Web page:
The Gospel and Baptist Identity

[Editor’s Note: This summer we at BtT are featuring old but good posts for your reading enjoyment. Look out for an all new BtT in August 2014. This post originally appeared on July 6, 2008.] 

It seems to me that there is an unhealthy false dilemma that has arisen in the discourse within the Southern Baptist Convention over the last few years. There are some Southern Baptists who talk quite a bit about the gospel. There are others who talk about the importance of Baptist identity. Particularly in the SBC blogosphere, these two emphases are often pitted against each other, whether intentionally or not. This is surely not healthy.

The great shame of the false dilemma between the gospel and Baptist identity is that I doubt very many people actually believe one to the exclusion of the other. I have no doubt that the vast majority of “gospel Baptists” strongly affirms Baptist identity. But it seems sometimes like gospel Baptists divorce the gospel part from the Baptist part, or at the very least like they are a bit embarrassed by the Baptist part. I think this happens for at least two reasons. First, as a general rule, gospel Baptists spend most of their energy debating and defending the good news, not ecclesiology, which is the most visible aspect of Baptist identity. Second, many gospel Baptists are willing to cooperate at various levels with gospel-centered evangelicals in other traditions, which raises the ire of Baptists who are suspicious of other types of believers.

I also believe that the vast majority of “identity Baptists” believes the gospel; it would be very bad news if they did not! But it seems sometimes like identity Baptists also divorce the gospel part from the Baptist part, or at the very least like they are suspicious about too much talk about the gospel without giving due deference to Baptist distinctives. I think there are also at least two reasons for this tendency. First, as a general rule, identity Baptists tend to emphasize the differences that Baptists have with other Christians rather than commonalities. Second, because identity Baptists spend most of their time debating and defending ecclesiology rather than the gospel, other Baptists get the impression that identity Baptists are more concerned with the jots and tittles of Baptist principles than they are with the main thing: the good news of Jesus Christ.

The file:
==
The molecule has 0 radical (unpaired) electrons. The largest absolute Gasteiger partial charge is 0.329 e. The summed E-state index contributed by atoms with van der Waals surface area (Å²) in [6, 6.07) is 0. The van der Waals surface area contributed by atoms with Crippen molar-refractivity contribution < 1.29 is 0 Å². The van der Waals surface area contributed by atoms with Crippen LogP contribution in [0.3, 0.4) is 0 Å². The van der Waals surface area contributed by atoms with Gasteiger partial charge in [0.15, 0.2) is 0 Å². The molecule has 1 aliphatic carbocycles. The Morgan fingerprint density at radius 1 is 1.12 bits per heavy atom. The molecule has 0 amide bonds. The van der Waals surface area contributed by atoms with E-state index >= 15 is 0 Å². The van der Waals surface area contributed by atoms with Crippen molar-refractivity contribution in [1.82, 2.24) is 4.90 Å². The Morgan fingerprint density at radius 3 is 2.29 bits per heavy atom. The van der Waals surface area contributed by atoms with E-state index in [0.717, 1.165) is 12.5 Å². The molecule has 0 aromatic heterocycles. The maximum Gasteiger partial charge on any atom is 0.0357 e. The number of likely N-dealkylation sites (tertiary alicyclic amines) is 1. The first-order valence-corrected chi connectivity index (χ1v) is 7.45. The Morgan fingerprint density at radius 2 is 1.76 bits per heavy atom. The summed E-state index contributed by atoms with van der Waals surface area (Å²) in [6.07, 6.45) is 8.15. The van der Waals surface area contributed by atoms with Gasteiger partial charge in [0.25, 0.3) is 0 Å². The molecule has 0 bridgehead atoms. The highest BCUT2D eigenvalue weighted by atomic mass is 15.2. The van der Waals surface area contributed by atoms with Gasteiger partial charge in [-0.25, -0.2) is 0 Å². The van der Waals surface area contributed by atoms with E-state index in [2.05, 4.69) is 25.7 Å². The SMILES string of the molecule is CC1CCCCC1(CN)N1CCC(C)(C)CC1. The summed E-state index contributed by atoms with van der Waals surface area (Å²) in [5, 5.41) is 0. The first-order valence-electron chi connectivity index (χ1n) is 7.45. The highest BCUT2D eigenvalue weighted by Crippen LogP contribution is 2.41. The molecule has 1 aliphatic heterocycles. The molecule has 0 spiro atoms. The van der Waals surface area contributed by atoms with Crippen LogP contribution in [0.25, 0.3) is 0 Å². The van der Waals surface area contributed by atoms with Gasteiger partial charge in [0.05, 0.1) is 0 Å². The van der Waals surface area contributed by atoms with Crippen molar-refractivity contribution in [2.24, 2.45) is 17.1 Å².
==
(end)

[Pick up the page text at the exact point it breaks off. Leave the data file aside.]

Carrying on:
The dilemma is further complicated by code language, arrogance, and sectarian tendencies in both streams of thought. For some gospel Baptists, the word “gospel” is really code language for five-point Calvinism. Take, for example, Together for the Gospel, where the lineup of speakers (including the Baptists) at least suggests, even if unintentionally, that the conference is really Together for Calvinism. Other Calvinists are quite intentional, bandying about Spurgeon’s infamous dictum that Calvinism is nothing more or less than the gospel itself. Though very few Calvinists will go so far as to argue that non-Calvinists are non-Christians, there is a discernable sectarian streak among some Calvinists who equate the gospel with their own theological convictions.

For some identity Baptists, the phrase “Baptist identity” is really code language for Landmarkism, or at least Landmark-like interpretations of some Baptist distinctives, particularly baptism. Blogs, articles, papers, and conference addresses indicate that there are some Baptists who think “Baptist identity” really means their personal interpretation of Baptist distinctives. (This is most curious in a tradition that has, as a general rule, been quite diverse because of our emphases on freedom of conscience and local church autonomy.) It is also clear that some identity Baptists are uninterested in cooperating with other Christians at almost any level, though I trust very few would go so far as to argue that non-Baptists are non-Christians. There is a discernable sectarian streak among some identity Baptists who assume-or at least imply-that real Baptists are the ones who agree with their opinions, even on matters not tightly defined by the Baptist Faith & Message.

So how do we move past this unfortunate impasse? I would humbly suggest to my fellow Southern Baptists that all of us do a better job of clearly articulating the gospel and grounding our Baptist identity in that gospel. We must reconcile the gospel and Baptist identity.